BELGRADE (Reuters) - Serbia’s new Prime Minister Aleksandar Vucic said on Monday he expected the Balkan country to sign a loan deal with the International Monetary Fund by July at the latest.
To win the deal, the EU candidate country will have to curb its rising budget deficit, forecast at 7 percent of gross domestic product (GDP) this year, and cap public debt which has reached 63 percent of GDP.
Vucic, who took over as prime minister on Sunday, made his statement after meeting European Union foreign policy chief Catherine Ashton.
“We are expecting to make the deal with the IMF by July at the latest,” he said, giving no further details.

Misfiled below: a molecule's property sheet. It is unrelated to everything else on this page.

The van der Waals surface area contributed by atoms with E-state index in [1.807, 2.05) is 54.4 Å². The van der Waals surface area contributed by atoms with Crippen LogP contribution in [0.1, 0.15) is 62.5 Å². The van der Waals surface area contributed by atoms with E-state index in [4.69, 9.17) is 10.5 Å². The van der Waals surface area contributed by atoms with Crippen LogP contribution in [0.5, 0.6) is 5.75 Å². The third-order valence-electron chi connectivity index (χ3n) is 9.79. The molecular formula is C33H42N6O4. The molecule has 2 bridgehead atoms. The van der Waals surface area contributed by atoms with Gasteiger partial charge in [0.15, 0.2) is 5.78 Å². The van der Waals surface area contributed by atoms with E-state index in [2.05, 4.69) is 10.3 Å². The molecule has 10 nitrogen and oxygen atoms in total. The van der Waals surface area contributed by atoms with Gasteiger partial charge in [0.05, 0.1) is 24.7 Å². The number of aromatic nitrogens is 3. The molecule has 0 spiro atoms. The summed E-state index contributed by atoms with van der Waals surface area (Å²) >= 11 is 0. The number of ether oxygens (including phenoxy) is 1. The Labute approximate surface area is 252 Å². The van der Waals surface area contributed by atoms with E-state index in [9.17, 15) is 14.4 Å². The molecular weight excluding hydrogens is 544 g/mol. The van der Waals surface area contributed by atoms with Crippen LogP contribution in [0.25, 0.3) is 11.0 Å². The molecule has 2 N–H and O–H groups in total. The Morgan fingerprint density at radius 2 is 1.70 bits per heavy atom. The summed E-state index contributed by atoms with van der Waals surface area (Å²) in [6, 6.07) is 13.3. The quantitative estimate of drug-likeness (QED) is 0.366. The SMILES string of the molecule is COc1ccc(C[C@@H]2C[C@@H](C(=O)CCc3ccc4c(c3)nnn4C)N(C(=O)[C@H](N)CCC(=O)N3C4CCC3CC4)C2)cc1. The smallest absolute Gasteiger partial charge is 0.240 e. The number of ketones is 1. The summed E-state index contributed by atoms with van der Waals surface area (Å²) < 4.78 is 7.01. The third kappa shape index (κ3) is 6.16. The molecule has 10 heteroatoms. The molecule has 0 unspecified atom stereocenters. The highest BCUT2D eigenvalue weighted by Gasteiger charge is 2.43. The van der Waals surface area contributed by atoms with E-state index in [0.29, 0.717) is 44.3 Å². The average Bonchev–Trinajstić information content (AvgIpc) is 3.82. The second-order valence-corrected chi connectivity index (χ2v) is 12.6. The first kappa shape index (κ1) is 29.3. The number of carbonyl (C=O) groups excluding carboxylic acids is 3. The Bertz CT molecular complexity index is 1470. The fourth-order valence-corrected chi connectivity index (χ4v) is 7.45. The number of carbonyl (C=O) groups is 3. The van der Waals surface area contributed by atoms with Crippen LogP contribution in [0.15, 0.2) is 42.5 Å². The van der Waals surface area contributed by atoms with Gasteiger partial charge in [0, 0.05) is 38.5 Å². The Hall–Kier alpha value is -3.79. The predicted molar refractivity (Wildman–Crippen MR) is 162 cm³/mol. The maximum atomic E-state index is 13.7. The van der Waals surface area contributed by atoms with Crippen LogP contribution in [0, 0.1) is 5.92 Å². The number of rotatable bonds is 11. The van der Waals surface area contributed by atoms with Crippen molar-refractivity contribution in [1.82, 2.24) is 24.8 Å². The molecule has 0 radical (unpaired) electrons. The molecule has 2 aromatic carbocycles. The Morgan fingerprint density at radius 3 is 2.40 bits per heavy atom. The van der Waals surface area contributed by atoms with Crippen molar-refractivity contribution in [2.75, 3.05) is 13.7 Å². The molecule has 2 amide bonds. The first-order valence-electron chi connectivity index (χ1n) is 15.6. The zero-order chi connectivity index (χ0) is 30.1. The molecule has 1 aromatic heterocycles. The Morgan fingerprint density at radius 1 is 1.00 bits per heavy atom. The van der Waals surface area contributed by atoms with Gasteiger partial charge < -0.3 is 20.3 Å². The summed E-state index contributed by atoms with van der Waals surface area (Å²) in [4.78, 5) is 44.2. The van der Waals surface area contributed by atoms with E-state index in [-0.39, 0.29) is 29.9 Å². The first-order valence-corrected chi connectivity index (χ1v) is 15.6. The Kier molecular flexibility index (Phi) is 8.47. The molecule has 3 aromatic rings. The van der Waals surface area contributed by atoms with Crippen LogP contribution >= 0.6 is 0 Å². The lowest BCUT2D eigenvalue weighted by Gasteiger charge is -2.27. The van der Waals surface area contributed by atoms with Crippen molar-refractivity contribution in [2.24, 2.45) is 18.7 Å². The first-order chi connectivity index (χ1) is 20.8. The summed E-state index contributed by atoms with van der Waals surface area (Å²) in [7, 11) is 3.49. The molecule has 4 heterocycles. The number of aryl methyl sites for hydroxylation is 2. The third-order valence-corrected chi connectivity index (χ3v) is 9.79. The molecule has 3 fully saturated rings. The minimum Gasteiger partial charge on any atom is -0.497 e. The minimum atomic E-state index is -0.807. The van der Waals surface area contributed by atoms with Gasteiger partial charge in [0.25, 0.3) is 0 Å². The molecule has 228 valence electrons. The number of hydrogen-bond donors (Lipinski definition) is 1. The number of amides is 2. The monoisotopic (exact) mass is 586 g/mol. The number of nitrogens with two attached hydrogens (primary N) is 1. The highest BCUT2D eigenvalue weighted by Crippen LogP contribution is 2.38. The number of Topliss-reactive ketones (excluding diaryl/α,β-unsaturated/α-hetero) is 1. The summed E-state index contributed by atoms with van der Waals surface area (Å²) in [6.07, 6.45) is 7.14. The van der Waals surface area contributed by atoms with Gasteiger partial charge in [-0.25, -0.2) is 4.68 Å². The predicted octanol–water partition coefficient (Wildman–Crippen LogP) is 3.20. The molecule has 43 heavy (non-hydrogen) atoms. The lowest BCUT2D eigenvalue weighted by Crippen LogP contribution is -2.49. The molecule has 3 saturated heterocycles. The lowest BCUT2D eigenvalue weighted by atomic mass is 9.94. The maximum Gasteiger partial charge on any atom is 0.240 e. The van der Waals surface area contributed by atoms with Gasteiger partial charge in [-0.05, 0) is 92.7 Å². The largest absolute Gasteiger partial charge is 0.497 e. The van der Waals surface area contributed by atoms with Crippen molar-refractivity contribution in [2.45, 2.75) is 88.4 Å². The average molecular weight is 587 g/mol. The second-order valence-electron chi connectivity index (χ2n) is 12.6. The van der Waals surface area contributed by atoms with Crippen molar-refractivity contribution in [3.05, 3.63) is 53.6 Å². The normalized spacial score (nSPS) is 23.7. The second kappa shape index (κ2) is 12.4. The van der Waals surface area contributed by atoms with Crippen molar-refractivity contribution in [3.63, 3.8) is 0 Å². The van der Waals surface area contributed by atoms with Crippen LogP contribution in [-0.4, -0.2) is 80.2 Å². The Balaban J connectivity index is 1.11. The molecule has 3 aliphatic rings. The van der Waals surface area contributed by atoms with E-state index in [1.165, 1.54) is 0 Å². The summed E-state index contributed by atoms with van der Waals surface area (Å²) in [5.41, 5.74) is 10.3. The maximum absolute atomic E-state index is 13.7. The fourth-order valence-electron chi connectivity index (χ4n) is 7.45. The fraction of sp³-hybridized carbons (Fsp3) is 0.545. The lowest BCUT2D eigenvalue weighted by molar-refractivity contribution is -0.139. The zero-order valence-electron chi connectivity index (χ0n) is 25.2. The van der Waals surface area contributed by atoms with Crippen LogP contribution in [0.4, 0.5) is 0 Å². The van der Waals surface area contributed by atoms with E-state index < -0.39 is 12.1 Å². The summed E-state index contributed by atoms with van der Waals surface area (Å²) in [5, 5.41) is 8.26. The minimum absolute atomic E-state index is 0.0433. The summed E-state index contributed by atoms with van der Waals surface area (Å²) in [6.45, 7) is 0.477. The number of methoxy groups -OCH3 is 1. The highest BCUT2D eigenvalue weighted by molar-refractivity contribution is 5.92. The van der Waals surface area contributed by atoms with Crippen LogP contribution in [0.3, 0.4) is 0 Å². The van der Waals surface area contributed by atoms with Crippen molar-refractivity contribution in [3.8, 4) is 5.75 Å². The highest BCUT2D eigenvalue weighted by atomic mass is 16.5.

Presenting his program to the parliament on Sunday, Vucic promised to cut the cost of the bloated public sector, an overhaul his predecessor had fudged fearing social unrest.
He promised to cut some of the 800,000 jobs in the state sector, overhaul the pension system and cut subsidies to 153 loss-making state-companies.
Such cuts are key for getting World Bank loans.
“We are not poor who are seeking charity, we need support for true reforms,” Vucic added.
Investors see the IMF deal as underpinning his promises to undertake painful change as Serbia pursues EU membership talks that started in January.
“In my opinion Serbia still has the potential to be the new reform darling of the region, taking over the mantle from Romania,” Tim Ash of Standard Bank said.
“But it is so important this time around to secure the anchor of an IMF program, and quickly.”
Reporting by Aleksandar Vasovic, writing by Ivana Sekularac; Editing by Zoran Radosavljevic and Ruth Pitchford